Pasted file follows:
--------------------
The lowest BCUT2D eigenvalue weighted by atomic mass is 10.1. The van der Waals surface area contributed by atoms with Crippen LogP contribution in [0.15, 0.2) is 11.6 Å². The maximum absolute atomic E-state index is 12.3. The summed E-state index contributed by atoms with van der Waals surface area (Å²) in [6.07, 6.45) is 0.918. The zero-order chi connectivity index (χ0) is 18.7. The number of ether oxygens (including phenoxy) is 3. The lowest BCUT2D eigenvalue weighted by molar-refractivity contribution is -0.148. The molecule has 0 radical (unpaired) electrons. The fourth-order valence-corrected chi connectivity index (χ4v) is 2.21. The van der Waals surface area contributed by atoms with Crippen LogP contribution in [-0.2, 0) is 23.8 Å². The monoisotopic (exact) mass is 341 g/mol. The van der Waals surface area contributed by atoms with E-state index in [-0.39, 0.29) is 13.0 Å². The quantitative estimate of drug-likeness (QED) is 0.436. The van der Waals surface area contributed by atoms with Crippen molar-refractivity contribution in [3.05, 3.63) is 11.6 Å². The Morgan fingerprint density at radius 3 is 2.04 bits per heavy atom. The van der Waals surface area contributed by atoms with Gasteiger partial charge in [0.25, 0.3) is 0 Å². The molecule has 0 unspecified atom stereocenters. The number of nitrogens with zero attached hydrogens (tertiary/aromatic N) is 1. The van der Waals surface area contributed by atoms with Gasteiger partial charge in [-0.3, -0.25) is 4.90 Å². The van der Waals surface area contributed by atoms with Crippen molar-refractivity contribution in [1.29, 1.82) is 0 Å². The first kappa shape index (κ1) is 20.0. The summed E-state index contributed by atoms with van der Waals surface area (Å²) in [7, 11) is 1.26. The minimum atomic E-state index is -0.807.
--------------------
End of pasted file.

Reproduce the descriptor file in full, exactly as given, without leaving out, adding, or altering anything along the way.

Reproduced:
The lowest BCUT2D eigenvalue weighted by atomic mass is 10.1. The van der Waals surface area contributed by atoms with Crippen LogP contribution in [0.15, 0.2) is 11.6 Å². The maximum absolute atomic E-state index is 12.3. The summed E-state index contributed by atoms with van der Waals surface area (Å²) in [6.07, 6.45) is 0.918. The zero-order chi connectivity index (χ0) is 18.7. The number of ether oxygens (including phenoxy) is 3. The lowest BCUT2D eigenvalue weighted by molar-refractivity contribution is -0.148. The molecule has 0 radical (unpaired) electrons. The fourth-order valence-corrected chi connectivity index (χ4v) is 2.21. The van der Waals surface area contributed by atoms with Crippen LogP contribution in [-0.2, 0) is 23.8 Å². The monoisotopic (exact) mass is 341 g/mol. The van der Waals surface area contributed by atoms with E-state index in [-0.39, 0.29) is 13.0 Å². The quantitative estimate of drug-likeness (QED) is 0.436. The van der Waals surface area contributed by atoms with Crippen molar-refractivity contribution in [3.05, 3.63) is 11.6 Å². The Morgan fingerprint density at radius 3 is 2.04 bits per heavy atom. The van der Waals surface area contributed by atoms with Gasteiger partial charge in [0.25, 0.3) is 0 Å². The molecule has 0 unspecified atom stereocenters. The number of nitrogens with zero attached hydrogens (tertiary/aromatic N) is 1. The van der Waals surface area contributed by atoms with Gasteiger partial charge in [-0.3, -0.25) is 4.90 Å². The van der Waals surface area contributed by atoms with Crippen molar-refractivity contribution in [1.29, 1.82) is 0 Å². The first kappa shape index (κ1) is 20.0. The summed E-state index contributed by atoms with van der Waals surface area (Å²) in [7, 11) is 1.26. The minimum atomic E-state index is -0.807.